When I first remarried, a co-worker of myself and my husband remarked, “your husband must be very patient if he’s willing to take on you and your children.” I found the comment incredibly insulting. Granted, I was a bit of a wreck after my divorce and the car accident but my husband and I have always felt very lucky to have found each other. He’s never found me and my children to be a burden and took us on willingly.
Even my uncle, a staunch Christian asked what I was teaching my children by moving in with a man without the benefit of a marriage certificate. I replied that I was teaching them that life doesn’t just stop because you’re getting a divorce. You have to keep moving. My marriage to their father was over long before the paperwork was filed. And more significantly, I was teaching them that their mother was not only worthy of being loved but also deserving of respect—much more than I had ever taught them while married to their father.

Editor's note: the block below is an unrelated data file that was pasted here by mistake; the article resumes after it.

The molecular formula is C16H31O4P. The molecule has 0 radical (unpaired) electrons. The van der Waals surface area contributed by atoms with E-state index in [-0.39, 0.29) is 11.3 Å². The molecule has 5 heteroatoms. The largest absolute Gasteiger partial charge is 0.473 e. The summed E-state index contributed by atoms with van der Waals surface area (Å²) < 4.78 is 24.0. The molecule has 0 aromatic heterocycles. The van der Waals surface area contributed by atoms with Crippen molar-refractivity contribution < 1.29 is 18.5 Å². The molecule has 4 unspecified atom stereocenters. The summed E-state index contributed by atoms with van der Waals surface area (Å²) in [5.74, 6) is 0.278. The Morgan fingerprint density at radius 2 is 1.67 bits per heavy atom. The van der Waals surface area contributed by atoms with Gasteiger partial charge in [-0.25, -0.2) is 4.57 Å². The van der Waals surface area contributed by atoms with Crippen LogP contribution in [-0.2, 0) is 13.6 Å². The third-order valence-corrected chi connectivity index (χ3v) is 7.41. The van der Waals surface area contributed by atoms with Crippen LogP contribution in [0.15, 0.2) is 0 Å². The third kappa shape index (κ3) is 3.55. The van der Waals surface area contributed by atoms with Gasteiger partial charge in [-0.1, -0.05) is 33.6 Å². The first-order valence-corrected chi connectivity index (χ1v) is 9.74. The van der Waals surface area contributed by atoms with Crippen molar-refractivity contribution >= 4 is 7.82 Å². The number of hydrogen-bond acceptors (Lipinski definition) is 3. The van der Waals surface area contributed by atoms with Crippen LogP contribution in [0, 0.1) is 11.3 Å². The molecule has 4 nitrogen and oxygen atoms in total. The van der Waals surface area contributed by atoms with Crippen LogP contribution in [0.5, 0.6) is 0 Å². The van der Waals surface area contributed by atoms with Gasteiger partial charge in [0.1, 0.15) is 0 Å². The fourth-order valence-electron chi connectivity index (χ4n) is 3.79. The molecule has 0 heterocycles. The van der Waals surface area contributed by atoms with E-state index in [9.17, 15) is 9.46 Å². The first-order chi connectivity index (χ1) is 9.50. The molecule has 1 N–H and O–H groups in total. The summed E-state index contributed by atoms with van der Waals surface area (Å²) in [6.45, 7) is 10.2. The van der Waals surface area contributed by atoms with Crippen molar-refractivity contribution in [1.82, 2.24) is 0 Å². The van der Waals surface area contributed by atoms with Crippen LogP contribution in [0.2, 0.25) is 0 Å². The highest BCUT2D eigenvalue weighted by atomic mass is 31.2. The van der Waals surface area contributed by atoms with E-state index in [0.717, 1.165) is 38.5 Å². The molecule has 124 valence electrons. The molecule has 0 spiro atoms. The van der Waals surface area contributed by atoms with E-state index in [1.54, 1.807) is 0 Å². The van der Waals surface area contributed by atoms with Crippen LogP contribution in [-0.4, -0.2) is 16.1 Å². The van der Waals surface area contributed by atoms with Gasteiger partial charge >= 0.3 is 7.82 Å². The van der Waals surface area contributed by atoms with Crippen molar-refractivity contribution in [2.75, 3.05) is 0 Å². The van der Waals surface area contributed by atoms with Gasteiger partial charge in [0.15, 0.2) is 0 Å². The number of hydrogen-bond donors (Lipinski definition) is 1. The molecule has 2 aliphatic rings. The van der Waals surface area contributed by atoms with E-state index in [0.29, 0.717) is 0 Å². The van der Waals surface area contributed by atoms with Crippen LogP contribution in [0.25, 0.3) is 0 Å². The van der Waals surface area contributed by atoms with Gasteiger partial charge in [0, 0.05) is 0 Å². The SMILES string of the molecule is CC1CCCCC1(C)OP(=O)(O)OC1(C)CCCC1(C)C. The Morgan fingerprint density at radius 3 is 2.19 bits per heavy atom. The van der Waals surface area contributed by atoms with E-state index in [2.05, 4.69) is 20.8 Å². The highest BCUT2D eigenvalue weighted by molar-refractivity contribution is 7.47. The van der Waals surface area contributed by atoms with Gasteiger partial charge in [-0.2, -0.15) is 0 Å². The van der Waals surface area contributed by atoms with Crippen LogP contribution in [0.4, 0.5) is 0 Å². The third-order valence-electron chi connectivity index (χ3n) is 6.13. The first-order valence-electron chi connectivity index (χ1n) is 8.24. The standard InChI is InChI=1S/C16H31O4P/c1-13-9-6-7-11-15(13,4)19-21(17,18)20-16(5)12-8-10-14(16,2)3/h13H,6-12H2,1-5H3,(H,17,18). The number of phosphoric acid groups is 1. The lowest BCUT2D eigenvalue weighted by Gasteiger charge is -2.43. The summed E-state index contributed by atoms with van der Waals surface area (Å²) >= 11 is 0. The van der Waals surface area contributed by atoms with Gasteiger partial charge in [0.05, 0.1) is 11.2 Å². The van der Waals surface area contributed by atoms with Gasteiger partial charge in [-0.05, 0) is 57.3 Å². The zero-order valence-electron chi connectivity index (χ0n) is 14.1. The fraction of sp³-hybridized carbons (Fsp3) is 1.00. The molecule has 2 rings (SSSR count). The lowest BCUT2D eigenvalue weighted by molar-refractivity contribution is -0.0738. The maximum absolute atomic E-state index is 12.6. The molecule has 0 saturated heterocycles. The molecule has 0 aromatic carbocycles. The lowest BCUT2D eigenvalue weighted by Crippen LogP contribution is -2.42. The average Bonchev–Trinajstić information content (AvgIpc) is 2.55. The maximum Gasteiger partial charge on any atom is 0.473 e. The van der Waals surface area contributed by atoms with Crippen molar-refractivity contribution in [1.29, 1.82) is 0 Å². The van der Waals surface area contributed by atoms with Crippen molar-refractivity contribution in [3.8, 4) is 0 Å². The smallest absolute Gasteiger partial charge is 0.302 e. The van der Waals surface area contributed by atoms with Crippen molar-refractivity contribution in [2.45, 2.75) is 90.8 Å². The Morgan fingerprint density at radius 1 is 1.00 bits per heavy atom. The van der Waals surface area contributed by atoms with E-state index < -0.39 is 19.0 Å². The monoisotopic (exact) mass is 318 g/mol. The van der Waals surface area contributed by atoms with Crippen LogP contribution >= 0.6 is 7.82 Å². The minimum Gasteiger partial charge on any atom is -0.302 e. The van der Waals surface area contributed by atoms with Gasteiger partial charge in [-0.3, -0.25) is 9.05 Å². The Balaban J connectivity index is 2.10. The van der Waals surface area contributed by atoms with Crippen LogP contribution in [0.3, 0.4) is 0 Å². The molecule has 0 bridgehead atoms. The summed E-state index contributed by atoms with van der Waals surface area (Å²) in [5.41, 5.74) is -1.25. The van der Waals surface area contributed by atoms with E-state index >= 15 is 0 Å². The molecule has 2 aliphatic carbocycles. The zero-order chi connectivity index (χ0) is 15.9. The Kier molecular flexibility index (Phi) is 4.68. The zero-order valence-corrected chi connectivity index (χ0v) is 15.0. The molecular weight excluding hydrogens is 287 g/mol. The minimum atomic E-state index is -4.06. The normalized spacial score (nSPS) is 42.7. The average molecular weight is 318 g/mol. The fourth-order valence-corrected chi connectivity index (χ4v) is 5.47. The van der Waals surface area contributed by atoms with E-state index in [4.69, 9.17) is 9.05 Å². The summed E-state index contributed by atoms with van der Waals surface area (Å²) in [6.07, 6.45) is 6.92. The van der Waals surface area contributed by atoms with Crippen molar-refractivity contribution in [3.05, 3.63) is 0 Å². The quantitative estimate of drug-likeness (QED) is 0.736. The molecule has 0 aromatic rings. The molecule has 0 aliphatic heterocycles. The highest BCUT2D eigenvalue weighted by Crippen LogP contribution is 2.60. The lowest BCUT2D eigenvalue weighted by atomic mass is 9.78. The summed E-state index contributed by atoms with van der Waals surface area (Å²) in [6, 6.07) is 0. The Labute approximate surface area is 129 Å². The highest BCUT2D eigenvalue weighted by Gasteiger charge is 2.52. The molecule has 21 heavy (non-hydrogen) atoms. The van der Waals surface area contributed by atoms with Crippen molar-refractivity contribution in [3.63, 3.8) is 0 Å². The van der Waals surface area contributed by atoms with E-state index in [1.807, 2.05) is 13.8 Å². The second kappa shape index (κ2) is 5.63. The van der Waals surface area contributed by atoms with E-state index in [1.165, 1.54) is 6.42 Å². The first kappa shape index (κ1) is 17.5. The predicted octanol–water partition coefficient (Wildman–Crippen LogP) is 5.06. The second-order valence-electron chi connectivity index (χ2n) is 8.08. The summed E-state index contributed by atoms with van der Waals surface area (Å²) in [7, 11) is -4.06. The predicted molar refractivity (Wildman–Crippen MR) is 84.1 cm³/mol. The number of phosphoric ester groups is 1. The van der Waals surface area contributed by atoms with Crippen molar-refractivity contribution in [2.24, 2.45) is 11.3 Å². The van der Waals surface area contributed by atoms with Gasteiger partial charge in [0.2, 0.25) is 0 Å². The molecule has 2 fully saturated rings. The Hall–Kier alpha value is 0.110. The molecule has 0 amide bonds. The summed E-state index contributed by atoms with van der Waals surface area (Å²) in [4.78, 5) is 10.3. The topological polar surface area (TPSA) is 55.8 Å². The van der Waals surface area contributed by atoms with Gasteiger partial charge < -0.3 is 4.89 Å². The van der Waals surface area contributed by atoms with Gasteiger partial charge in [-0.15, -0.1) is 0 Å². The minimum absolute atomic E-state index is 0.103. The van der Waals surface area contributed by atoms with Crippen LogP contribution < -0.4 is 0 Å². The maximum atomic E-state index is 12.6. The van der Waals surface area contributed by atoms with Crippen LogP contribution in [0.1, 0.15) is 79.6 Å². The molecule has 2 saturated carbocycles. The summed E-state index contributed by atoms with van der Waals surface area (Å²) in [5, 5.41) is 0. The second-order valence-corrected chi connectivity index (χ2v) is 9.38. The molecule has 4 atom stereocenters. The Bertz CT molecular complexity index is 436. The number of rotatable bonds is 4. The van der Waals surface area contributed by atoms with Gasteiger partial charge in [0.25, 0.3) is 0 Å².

[tweetthis] I was teaching my children that their mother was worthy of being loved and respected.[/tweetthis]
When you start a new relationship, it’s really important to start off on a steady footing. If you’ve got baggage (emotional or otherwise), it’s important to unpack it and lay it bare. That way each of you can assess the viability of a relationship and whether there’s a future there or not.
I do acknowledge that in marrying me, my husband took on a lot of baggage. But we both gained so much from our marriage. Read more about my experiences with baggage as I prepared to remarry at DivorcedMoms.com.
Do friends and family make you feel like you have less to offer a potential new mate? How do you unpack all of that baggage?
This post originally appeared on Live By Surprise in February 2014. It has been updated.5